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Embrace Standardization in Nuclear Medicine: A Case for Improved Patient Care



Nuclear Medicine departments are essential to healthcare organizations, providing patients with specialized diagnostic and therapeutic services. Despite their critical role, these departments often struggle when using multiple disparate systems across their organization. The use of too many systems can create significant obstacles for healthcare providers, ultimately diminishing the quality of care provided to patients. These systems often sit in isolation, leading to data silos and difficulty when clinicians compare and analyze information from different organizations, cameras, and processing softwares. The need for better integration becomes even more critical in remote and mobile work environments.

Nuclear Medicine departments worldwide would benefit from adopting more integrated and streamlined systems that can better support their operations and improve patient outcomes.



Standardization in Practice

Nuclear Medicine departments often have separate software for PET/CT, SPECT/CT, Nuclear Medicine processing, and cardiac. This can make it difficult for healthcare professionals to navigate and use the software efficiently. Additionally, each camera manufacturer provides its own software with different capabilities, user interfaces, and workflows. It can be challenging to train new staff members on how to use the various systems, as they may have to learn different tool sets and processes for each one.

Similar to the issues with integration and remote work, this type of lack of standardization can negatively impact the quality of patient care. Different systems may use different methodologies for image data collection, storage, analysis, and interpretation, which can lead to inconsistencies in the information provided to referring physicians and patients. Additionally, different systems may use different protocols for calculating and reporting on administered exams, which can lead to variations in the treatment patients receive.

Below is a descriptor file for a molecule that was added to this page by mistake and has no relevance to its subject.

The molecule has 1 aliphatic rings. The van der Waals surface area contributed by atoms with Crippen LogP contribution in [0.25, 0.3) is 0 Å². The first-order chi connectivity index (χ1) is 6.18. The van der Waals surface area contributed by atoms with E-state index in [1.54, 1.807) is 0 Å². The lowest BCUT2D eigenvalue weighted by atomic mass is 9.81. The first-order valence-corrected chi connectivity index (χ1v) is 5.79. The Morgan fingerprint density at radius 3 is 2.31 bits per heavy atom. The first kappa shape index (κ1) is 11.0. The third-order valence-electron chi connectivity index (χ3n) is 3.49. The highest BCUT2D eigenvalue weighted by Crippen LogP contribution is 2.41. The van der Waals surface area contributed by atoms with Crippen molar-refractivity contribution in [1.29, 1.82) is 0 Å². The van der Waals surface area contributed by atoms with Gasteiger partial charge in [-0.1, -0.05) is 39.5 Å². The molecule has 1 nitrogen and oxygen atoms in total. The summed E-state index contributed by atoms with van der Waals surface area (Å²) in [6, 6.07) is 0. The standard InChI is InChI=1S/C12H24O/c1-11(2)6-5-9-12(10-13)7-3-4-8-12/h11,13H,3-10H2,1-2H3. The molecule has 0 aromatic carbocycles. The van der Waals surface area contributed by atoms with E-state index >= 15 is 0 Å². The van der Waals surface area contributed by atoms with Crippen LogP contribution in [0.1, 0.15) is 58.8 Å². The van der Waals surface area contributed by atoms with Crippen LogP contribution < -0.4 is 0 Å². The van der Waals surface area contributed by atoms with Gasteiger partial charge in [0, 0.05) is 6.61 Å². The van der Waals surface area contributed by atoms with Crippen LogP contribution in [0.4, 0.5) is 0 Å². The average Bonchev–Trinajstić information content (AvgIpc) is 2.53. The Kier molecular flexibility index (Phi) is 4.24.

The Cost of Delaying

Maintaining and upgrading multiple systems is a significant burden for healthcare organizations and their IT departments. The constant need to purchase, install and upgrade systems, and the cost of training and maintenance, can significantly strain healthcare organizations' budgets.




To address these issues, healthcare organizations should consider implementing a single, integrated system for their Nuclear Medicine departments that can handle PET/CT, SPECT/CT, Nuclear Medicine, and other imaging. This will allow for greater consistency and standardization in the imaging output and improved information sharing between facilities, referring physicians, and patients. Fewer disparate systems mean a reduction in maintenance and upgrade costs. Additionally, it becomes easier to train new staff members on how to use a singular system, giving your physicians and technicians meaningful time back in their practice.


Transitioning to a new system is never easy, especially within an extensive hospital network like ours. Before implementing MIM, we used various OEM hardware and software at our different facilities. Over the past year, we have phased out those systems and replaced them with MIM. Their dedicated support team has optimized our workflows to standardize image processing and provide consistent output from every location, regardless of the camera manufacturer or technologist.”

Breece Perry | Internal Process Coordinator, Molecular Imaging at Intermountain Healthcare




If you’d like more information about bringing cost-saving standardization and globalization to your Nuclear Medicine department, contact info@mimsoftware.com or request a demo here

Mike Sirosky
Written by Mike Sirosky

Mike Sirosky is a Product Manager for MIM Software focusing on PSMA PET and other emerging radiotracers. Mike works closely with many different teams at MIM Software to understand the problems customers face in the clinic and to develop solutions that address them. In addition, Mike enjoys being a husband and father, playing golf, and woodworking in his spare time.